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Agios doubles staff, following Celgene deal

Thu, 07/29/2010 - 10:35am
Mass High Tech: The Journal of New England Technology

Agios Pharmaceuticals Inc. has doubled in size following its deal with Celgene Corp., which was announced in April.

The Cambridge-based company’s head count now stands at around 45 workers, up from 22 before the deal, and Agios officials say the company will keep growing. Agios currently leases 20,000 square feet of space in biotech-heavy Kendall square and plans to double that figure.

 

“The deal has allowed us to really go after this new field of cancer metabolism. We needed to have enough people and resources, and for that we needed a transformative partnership, not a licencing of one product,” Agios CEO David Schenkein said. Soon after his appointment a year ago, Schenkein began seeking out such a partnership and had been in discussions with multiple pharma and biotech companies about a potential deal.

The deal with New Jersey-based Celgene is worth $130 million up front and up to $120 million in milestone payments, in addition to potential royalties if any approved drugs result from the collaboration. The deal gives Celgene the option to license any drug target that Agios develops in connection with cancer metabolism, but allows Agios to develop drug candidates using different technology. Schenkein said the company’s goal is to commercialize its own drugs, in addition to out-licensing them.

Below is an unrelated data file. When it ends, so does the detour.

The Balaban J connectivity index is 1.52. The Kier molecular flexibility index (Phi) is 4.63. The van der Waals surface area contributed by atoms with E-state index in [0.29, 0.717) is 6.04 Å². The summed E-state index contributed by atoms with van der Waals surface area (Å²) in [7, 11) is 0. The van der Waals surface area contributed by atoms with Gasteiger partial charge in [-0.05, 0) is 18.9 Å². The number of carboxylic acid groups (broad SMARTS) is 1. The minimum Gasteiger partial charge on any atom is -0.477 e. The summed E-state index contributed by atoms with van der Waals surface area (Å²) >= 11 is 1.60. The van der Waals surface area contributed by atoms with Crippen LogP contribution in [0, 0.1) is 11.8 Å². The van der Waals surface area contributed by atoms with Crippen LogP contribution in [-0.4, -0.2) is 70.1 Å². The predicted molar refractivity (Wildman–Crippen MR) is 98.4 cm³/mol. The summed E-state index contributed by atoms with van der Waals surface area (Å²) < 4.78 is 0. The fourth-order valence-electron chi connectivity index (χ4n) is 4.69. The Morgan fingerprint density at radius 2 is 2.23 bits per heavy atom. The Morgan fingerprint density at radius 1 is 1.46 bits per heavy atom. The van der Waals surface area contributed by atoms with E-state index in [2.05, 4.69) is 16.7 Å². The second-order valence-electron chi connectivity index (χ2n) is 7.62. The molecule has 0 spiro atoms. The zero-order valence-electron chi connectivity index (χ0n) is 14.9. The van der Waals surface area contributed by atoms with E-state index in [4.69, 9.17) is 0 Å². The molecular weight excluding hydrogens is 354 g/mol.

The field of cancer metabolism investigates which nutrients feed particular cancer tumors, and which enzymes help break down those nutrients, helping tumors grow. This knowledge may enable the development of cancer drugs aimed at starving the tumors of the food they need.

The company also announced it has recruited a leader in the field, Lewis Cantley, to expand his role within the company. Cantley, a member of the Agios Board and Scientific Advisory Board is adding a new role as Distinguished Scientific Advisor to the company. Cantley is director of the Cancer Center at Beth Israel Deaconess Medical Center and professor of systems biology at Harvard Medical School.  He will spend one day per week at the company.

“What’s most exciting about attracting someone of this caliber to spend more time with Agios is that it speaks to the validity of both cancer metabolism and Agios’ potential and capability,” Schenkein said.

 

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